September 11, 1991

This Issue
Vol. 11, Issue 02
Past Issues

For past issues, select from the drop-down menu.

To some of his opponents, Judge Thomas's past comments on the 1954 High Court ruling in Brown v. Board of Education, which outlawed racial segregation in public schools, offer one more reason why he is unfit to replace retiring Associate Justice Thurgood Marshall.
A national bookstore chain has instituted a program promoting the display of books devoted to children with physical or developmental disabilities.
In a motion filed in U.S. bankruptcy court late last month, the district claimed that it could now deal with creditors on its own and did not need further protection under Chapter 9 of the federal bankruptcy code.
The Commission on National and Community Service is set to hold its first meeting Sept. 25, Bush Administration officials have announced.
Struggling to cope with the effects of deep cuts in state education aid, officials of several Southern California school districts this summer turned for help to an obscure 1972 law written to give one community taxing power to buy gas street- lights.
When the 26,000 students in the Little Rock, Ark., public schools began classes this month, they became the first students in the nation to be automatically covered by a free district insurance policy for the often unmanageable costs of drug- and alcohol-abuse treatment.
OMAHA--The Bush Administration last week launched an intensive public-relations campaign to promote the President's America 2000 education strategy.
Poorly ventilated schools can cause health problems among students, especially the estimated 3.9 million children who have asthma, the American Lung Association concludes from two new studies.
An idea still in its infancy only a decade ago, partnerships between the nation's schools and its institutions of higher learning are just now coming of age, and will likely mature into an indispensable element of school reform during the 1990's, educators say.
Acknowledging Massachusetts' high proportion of students in special education, state officials have issued a report recommending tightening the legal definition of eligibility for the costly program.
In the biggest teacher work action of the new school year, teachers in the Providence, R.I., school district went on strike last week, idling some 21,000 students.
The Maryland State Board of Education has named Nancy S. Grasmick, a longtime Baltimore County educator and ally of Gov. William Donald Schaefer, as the new state superintendent of schools.
Many Massachusetts school districts are greeting their state's new school-choice law in much the same way that residents awaited last month's Hurricane Bob: shutting their doors and warning of disaster.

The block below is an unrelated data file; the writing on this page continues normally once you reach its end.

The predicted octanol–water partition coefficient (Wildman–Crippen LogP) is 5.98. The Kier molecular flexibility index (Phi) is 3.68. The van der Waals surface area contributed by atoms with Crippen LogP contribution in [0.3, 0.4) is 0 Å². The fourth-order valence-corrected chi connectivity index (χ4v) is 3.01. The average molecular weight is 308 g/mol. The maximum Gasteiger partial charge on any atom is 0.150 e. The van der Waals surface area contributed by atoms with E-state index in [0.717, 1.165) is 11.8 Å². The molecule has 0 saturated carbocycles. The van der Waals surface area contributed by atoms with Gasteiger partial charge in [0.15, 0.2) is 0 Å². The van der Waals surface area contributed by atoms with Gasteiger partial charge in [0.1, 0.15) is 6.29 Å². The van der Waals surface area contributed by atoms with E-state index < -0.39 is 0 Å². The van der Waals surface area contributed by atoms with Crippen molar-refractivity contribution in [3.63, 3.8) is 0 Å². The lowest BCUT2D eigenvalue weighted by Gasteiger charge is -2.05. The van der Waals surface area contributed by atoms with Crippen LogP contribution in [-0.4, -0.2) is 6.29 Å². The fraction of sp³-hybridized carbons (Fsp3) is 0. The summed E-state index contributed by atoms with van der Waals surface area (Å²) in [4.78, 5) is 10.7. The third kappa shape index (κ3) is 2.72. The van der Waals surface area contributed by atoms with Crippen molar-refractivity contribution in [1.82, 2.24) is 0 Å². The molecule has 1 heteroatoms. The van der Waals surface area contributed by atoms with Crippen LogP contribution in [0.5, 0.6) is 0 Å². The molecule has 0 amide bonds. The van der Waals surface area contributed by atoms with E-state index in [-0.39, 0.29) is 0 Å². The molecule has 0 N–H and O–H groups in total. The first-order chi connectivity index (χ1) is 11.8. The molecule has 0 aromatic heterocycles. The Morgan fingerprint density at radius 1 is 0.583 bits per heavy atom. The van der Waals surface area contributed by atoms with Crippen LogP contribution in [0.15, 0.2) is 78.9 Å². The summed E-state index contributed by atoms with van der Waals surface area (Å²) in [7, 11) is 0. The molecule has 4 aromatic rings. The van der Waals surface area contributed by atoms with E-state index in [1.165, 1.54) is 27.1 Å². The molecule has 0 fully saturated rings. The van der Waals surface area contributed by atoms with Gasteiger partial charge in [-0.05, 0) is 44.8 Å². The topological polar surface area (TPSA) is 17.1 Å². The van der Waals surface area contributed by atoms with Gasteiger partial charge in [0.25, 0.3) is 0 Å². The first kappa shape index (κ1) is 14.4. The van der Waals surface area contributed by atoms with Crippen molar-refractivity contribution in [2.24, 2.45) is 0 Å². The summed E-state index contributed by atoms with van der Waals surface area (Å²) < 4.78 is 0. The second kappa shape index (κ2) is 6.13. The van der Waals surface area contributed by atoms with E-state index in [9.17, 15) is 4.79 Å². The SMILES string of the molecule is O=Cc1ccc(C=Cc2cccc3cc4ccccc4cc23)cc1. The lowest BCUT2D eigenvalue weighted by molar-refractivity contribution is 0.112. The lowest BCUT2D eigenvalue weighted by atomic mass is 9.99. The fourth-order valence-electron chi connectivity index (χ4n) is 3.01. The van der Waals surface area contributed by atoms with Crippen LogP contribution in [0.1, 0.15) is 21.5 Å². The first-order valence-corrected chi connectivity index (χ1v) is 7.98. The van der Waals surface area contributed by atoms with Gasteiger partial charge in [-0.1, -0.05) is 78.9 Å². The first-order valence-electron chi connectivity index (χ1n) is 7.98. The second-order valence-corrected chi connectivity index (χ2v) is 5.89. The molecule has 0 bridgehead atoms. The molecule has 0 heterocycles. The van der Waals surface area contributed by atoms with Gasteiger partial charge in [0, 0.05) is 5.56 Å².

The desegregation plan for the Knox County, Tenn., schools is not discriminatory despite the fact that it affects blacks more than it does whites, a federal judge has ruled.
The Education Department's researchers are less-than-happy campers, a survey of employees in the department's office of research has found.
The following are summaries of final action by legislatures on education-related matters.
"To understand Japan--its work ethic and its strong identity one must understand these lessons as they are taught in schools," writes Bruce Feiler in Learning to Bow: An American Teacher in a Japanese School. Mr. Feilers book recounts a one-year stint as an English instructor at a junior school in the small city of Sano, north of Tokyo.
Aging flower children and hippie-wannabees got another chance to don their love beads and bell bottoms at a recent concert to benefit children's arts funding in Northampton, Mass.
Through intergovernmental collaboration, deregulation, and a "shared educational vision," the Ohio Department of Education could be transformed from an auditing and monitoring body to a research, support, and service leader, a high-level business report concludes.
Thousands of Dallas students staged a raucous demonstration last week in front of the district's administration building to protest 245 teacher layoffs that have disrupted the opening of school.
Faced with growing enrollments of immigrants and refugees, the Fairfax County, Va., school board has taken the unusual step of establishing programs specifically geared toward students who were poorly educated in their native lands.
During the 1989-90 academic year, William Mittlefehldt initiated a new unit in his socialstudies class at Anoka Senior High School in Minnesota. Using real-world data bases that provided detailed information on the 50 states, the students drafted strategies to enhance Minnesota's economic development. The best were then presented to a three-member legislative panel in St. Paul.
California teachers who have lost their jobs or are in danger of doing so are being urged to consider joining the Peace Corps, which has launched an aggressive recruiting drive for out-of-work teachers from its San Francisco office.
WASHINGTON--Nearly one-half of the nation's colleges and universities experienced midyear budget cuts during the 1990-91 academic year, according to a survey by the American Council on Education.